When George Bonar Sutherland was born, the Second War World was two years’ distant, but the world already bore the scars of a previous conflict that had extended its long shadow into Scotland in the 1930s; poverty and deprivation were rife; the welfare state not even a gleam in William Beveridge’s eye and the education system meant that for people without means, tertiary (and indeed much of secondary education) was an unattainable dream.
Those without means included Sutherland’s parents, Annie Bonar and Alexander Sutherland; his mother worked as a nurse and ‘in service’ while his father had been apprenticed to a firm of decorators in Portobello. They had met under the grim shadow of war and suffering at Craiglockhart Hospital in Edinburgh; Annie was tending the war wounded, whose number included Siegfried Sassoon and Wilfred Owen, and Sandy was repainting parts of the building. They married in 1932 and their first son was born in Elsie Inglis Hospital, not far from their home in Dalgety Avenue, near Meadowbank. It was a street of solid sandstone tenements, completed around 1890, one of many, intended to house the city’s burgeoning population of artisans and tradesmen.
From here Sutherland attended school, first at Abbeyhill Primary, and later, Holy Cross Academy on Ferry Road (the later involved a tram journey across the eastern part of the city). Holy Cross was one of two state-funded Catholic secondary schools in the city. Despite early signs of academic brilliance, Sutherland was denied a place at George Heriot’s School, which resulted in Annie marching up to the establishment to demand an explanation; bigotry was suspected but never proven.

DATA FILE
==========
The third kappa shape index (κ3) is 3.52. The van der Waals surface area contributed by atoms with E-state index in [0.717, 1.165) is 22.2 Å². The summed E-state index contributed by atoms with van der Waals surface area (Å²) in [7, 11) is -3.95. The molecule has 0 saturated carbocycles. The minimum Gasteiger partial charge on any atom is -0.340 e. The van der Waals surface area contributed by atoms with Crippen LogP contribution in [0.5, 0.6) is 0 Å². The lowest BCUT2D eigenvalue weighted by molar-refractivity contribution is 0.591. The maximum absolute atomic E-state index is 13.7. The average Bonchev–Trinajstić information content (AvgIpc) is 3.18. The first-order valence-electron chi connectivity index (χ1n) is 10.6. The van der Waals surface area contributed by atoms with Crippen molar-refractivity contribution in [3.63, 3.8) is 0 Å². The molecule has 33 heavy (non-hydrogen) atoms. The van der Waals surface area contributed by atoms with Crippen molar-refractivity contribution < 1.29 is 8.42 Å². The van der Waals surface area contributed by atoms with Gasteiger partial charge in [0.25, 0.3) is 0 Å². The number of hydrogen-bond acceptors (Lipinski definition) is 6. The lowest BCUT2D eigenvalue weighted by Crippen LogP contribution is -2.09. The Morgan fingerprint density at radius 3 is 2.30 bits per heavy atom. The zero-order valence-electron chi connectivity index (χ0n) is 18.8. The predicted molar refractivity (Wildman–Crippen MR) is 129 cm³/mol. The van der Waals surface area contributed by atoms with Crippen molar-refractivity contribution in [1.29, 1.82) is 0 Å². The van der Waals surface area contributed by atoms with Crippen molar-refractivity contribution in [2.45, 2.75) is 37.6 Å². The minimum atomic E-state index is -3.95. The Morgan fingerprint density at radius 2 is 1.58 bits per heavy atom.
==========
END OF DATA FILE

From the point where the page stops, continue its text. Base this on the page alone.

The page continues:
After Holy Cross, Sutherland attended Edinburgh University where he studied law, classics, history and English. The student milieu was socially limiting, although by that time, in the late 1950s and early 1960s, Edinburgh could boast the likes of the Laigh Coffee House (owned and restored by the actor Moultrie Kelsall) the Grail coffee-and-bookshop, the Traverse Theatre and the Paperback Bookshop set up by Jim Haynes in a prime position on Charles Street, within the university precincts. All of these provided opportunities to socialise and absorb the rapidly changing intellectual ambience in the city.
Through his mother, Sutherland found himself being employed by Sir Compton Mackenzie (who at that time lived in Drummond Place) as secretary and librarian – a job which he relished and which brought him into contact with luminaries such as James Robertson Justice and Eric Linklater. On Mackenzie’s recommendation Sutherland found a position with Ifan Kyrle Fletcher, an antiquarian book dealer specialising in theatre, whose shop was located in Buckingham Gate, near the Palace. The job was interesting but badly paid so with a new wife (the painter, Lys Hansen, to whom he was married in 1962 by Father Anthony Ross) and a baby to support, the lure of Scotland again became irresistible. Settling in the hamlet of Blairlogie, adjacent to the newly established Stirling University, Sutherland worked in local schools in Alloa and at Grangemouth High School. Moray Middle School and Abbotsgrange Middle School, the only ‘middle schools’ to be established in Scotland became the subject of his M.Ed. thesis (‘The Grangemouth Plan’) completed at Stirling University in 1980. His passion for education was idealist and motivated partly by the privations endured by his parents’ and previous generations.